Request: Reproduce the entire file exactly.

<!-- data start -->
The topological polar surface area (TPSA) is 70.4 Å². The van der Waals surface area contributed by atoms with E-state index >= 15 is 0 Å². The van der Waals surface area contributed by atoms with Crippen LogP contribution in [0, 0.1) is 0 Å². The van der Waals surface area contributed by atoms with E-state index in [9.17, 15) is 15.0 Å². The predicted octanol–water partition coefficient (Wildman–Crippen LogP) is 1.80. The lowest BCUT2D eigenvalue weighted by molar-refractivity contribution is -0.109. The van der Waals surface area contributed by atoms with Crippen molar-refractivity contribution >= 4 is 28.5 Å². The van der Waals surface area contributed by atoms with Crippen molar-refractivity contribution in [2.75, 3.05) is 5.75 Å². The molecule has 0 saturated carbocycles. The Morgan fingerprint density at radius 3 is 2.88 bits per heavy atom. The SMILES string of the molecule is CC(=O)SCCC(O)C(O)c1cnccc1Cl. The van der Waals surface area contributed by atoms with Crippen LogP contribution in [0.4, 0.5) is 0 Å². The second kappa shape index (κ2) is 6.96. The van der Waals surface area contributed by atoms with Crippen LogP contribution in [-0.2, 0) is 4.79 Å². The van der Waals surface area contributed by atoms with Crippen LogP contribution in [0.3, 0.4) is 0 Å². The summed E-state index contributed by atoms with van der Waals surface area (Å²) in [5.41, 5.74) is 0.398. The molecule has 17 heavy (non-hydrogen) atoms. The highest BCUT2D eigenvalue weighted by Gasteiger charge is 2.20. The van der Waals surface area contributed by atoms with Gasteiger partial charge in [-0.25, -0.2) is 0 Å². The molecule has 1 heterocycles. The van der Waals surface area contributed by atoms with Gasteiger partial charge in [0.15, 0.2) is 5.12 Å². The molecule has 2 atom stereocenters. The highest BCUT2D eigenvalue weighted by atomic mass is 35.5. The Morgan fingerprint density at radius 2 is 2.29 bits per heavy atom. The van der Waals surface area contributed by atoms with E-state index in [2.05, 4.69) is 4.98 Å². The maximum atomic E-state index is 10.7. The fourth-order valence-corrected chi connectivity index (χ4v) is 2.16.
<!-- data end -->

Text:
The topological polar surface area (TPSA) is 70.4 Å². The van der Waals surface area contributed by atoms with E-state index >= 15 is 0 Å². The van der Waals surface area contributed by atoms with Crippen LogP contribution in [0, 0.1) is 0 Å². The van der Waals surface area contributed by atoms with E-state index in [9.17, 15) is 15.0 Å². The predicted octanol–water partition coefficient (Wildman–Crippen LogP) is 1.80. The lowest BCUT2D eigenvalue weighted by molar-refractivity contribution is -0.109. The van der Waals surface area contributed by atoms with Crippen molar-refractivity contribution >= 4 is 28.5 Å². The van der Waals surface area contributed by atoms with Crippen molar-refractivity contribution in [2.75, 3.05) is 5.75 Å². The molecule has 0 saturated carbocycles. The Morgan fingerprint density at radius 3 is 2.88 bits per heavy atom. The SMILES string of the molecule is CC(=O)SCCC(O)C(O)c1cnccc1Cl. The van der Waals surface area contributed by atoms with Crippen LogP contribution in [0.4, 0.5) is 0 Å². The second kappa shape index (κ2) is 6.96. The van der Waals surface area contributed by atoms with Crippen LogP contribution in [-0.2, 0) is 4.79 Å². The van der Waals surface area contributed by atoms with Crippen LogP contribution in [0.3, 0.4) is 0 Å². The summed E-state index contributed by atoms with van der Waals surface area (Å²) in [5.41, 5.74) is 0.398. The molecule has 17 heavy (non-hydrogen) atoms. The highest BCUT2D eigenvalue weighted by Gasteiger charge is 2.20. The van der Waals surface area contributed by atoms with Gasteiger partial charge in [-0.25, -0.2) is 0 Å². The molecule has 1 heterocycles. The van der Waals surface area contributed by atoms with Gasteiger partial charge in [0.15, 0.2) is 5.12 Å². The molecule has 2 atom stereocenters. The highest BCUT2D eigenvalue weighted by atomic mass is 35.5. The Morgan fingerprint density at radius 2 is 2.29 bits per heavy atom. The van der Waals surface area contributed by atoms with E-state index in [2.05, 4.69) is 4.98 Å². The maximum atomic E-state index is 10.7. The fourth-order valence-corrected chi connectivity index (χ4v) is 2.16.